The topics of megaconstellations, active removal and European efforts toward space situational awareness and surveillance, measurements and modelling will be addressed. The important issue of atmospheric reentry survival and the risk on the ground as well as aspects of hypervelocity impacts in space will be discussed by top global experts.


Below is an outline programme for media. While journalists may attend all technical sessions, the slots listed below are recommended for non-specialist media.

18 April, 09:30–12:00

Streamed live via:

Opening ceremony

Welcome addresse by Jan Woerner, Director General of ESA and introduction by Rolf Densing, ESA Director of Operations and Head of ESOC

  • Video address by Thomas Pesquet, French ESA astronaut on the International Space Station
  • Introduction by Holger Krag, Chair of the Programme Committee and Head of the ESA Space Debris Office
  • Premiere of a 3D movie on space debris
  • Highlight Lecture by Donald Kessler, NASA

Plenary session moderated by Manuel Metz, DLR, and Christian Cazeaux, CNES

  • Hugh Lewis (University of Southampton): Sensitivity of the Space Debris Environment to Large Constellations and Small Satellites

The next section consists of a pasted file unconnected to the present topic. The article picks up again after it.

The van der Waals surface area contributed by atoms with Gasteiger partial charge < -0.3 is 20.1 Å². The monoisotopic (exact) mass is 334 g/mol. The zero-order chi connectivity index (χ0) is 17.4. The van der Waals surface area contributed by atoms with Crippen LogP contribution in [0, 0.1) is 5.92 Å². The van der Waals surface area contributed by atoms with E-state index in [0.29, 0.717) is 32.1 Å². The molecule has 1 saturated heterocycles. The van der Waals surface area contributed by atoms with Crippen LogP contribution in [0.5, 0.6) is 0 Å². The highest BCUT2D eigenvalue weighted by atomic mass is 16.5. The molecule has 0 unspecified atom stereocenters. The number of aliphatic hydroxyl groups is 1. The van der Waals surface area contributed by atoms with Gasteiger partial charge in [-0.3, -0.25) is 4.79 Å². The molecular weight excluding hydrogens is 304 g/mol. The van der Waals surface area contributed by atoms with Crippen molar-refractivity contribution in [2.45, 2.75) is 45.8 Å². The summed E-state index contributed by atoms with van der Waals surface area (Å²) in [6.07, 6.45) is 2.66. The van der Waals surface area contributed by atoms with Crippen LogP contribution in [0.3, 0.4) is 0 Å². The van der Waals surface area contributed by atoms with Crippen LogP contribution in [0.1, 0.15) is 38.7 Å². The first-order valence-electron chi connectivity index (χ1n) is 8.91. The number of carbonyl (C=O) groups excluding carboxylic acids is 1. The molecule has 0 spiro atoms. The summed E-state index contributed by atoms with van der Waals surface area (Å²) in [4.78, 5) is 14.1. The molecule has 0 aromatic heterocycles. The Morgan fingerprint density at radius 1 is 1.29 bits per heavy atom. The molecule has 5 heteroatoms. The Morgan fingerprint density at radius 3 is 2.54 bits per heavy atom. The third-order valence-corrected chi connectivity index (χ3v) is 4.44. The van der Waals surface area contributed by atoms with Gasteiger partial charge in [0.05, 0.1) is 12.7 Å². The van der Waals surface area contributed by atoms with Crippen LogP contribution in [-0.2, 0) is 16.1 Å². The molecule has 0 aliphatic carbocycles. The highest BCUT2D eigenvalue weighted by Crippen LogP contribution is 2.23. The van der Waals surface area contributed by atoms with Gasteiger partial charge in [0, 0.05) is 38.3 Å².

• J.C. Liou (head of NASA Orbital Debris Program Office): Highlights of recent Research Activities at the NASA Orbital Debris Program Office
  • Satomi Kawamoto (JAXA): Current Status of Research and Development on Active Debris Removal at JAXA
  • Thomas Schildknecht (AIUB): Determining and Modeling Space Debris Attitude States by Fusing Data from different Observation Techniques.

On 19–20 April a series of technical sessions and workshops will take place, which the media are welcome to attend. Details are described in the programme:

21 April, 11:00–13:00

Concluding press conference with Q&A session

At the ESOC press centre, the main points of discussion and overall conclusions of the four-day conference will be presented to the press.


  • Brigitte Zypries, German Federal Minister for Economic Affairs and Energy, German national aerospace coordinator 
  • Rolf Densing, ESA Director of Operations and Head of ESOC Establishment
  • Conference chair Holger Krag, Head of ESA Space Debris Office, and senior panellists from COSPAR, IAA, CNES, DLR, ASI, UKSA (further names tbc).